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Neandertals had an eye for patterns

Notches on a raven bone suggests human relatives intentionally created even spacing

Different views of raven wing bone

CUTS ABOVE  Notches carved into a raven’s wing bone by Neandertals include two that were added to create a consistent, possibly symbolic pattern, scientists say. Added notches are second from bottom and second from top in the side view of the bone.

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Neandertals knew how to kick it up a couple of notches. Between 38,000 and 43,000 years ago, these close evolutionary relatives of humans added two notches to five previous incisions on a raven bone to produce an evenly spaced sequence, researchers say.

This visually consistent pattern suggests Neandertals either had an eye for pleasing-looking displays or saw some deeper symbolic meaning in the notch sequence, archaeologist Ana Majkić of the University of Bordeaux, France, and her colleagues report March 29 in PLOS ONE.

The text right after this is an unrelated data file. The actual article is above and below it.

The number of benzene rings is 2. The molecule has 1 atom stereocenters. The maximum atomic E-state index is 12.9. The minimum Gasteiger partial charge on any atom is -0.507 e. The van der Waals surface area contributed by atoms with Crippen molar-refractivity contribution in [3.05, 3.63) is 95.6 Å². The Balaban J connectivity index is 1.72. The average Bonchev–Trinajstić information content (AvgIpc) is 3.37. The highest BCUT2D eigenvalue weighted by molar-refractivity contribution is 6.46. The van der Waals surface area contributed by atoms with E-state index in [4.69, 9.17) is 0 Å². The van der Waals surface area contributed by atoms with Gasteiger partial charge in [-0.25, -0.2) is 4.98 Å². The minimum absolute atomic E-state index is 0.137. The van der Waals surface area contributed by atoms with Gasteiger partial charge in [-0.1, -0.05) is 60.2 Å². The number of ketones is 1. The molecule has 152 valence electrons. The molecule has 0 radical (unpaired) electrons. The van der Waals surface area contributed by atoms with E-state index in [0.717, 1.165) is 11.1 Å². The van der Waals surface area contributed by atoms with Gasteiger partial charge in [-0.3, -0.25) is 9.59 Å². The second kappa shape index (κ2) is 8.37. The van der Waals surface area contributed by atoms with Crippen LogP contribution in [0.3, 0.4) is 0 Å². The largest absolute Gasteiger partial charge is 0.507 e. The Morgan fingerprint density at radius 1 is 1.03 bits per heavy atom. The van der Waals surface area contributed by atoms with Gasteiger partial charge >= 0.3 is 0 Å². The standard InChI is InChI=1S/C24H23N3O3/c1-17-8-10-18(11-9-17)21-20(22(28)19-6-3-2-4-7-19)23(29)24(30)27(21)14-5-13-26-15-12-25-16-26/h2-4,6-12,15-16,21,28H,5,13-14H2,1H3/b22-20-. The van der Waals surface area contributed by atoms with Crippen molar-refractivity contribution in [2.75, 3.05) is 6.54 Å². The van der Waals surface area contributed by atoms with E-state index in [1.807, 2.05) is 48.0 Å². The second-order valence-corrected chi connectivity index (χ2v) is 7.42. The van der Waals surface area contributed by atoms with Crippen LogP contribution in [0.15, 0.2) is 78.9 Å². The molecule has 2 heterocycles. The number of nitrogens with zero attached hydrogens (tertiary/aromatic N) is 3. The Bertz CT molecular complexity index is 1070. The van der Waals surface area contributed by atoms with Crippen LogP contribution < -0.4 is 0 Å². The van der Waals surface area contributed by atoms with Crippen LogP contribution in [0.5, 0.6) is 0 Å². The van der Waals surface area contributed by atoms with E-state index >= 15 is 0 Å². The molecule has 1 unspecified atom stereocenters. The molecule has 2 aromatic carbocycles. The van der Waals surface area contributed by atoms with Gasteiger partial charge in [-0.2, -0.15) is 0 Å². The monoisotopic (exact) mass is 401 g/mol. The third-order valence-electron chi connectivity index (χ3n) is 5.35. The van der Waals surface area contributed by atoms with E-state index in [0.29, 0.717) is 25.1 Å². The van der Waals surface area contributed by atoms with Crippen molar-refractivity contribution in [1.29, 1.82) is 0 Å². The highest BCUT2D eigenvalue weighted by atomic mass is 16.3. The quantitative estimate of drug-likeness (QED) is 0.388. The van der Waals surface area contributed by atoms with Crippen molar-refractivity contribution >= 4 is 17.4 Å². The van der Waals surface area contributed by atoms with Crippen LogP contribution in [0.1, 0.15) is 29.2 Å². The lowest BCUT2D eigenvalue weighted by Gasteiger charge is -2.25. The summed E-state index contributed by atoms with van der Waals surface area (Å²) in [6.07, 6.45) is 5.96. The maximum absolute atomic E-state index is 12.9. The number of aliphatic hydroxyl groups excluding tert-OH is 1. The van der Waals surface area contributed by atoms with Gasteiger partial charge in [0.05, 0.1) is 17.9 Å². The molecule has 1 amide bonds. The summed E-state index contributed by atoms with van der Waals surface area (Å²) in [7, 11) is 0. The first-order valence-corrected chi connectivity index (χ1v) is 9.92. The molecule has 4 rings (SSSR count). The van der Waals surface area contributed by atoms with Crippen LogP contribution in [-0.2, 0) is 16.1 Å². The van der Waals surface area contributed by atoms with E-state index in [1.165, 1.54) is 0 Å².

Notches added to the bone, unearthed in 2005 at a Crimean rock shelter that previously yielded Neandertal bones, were shallower and more quickly dashed off than the original five notches. But additions were carefully placed, resulting in relatively equal spacing of all notches.

Although bone notches may have had a practical use, such as fixing thread on an eyeless needle, the even spacing suggests Neandertals had a deeper meaning in mind — or at least knew what looked good.

Previous discoveries suggest Neandertals made eagle-claw necklaces and other personal ornaments, possibly for use in rituals (SN: 4/18/15, p. 7).

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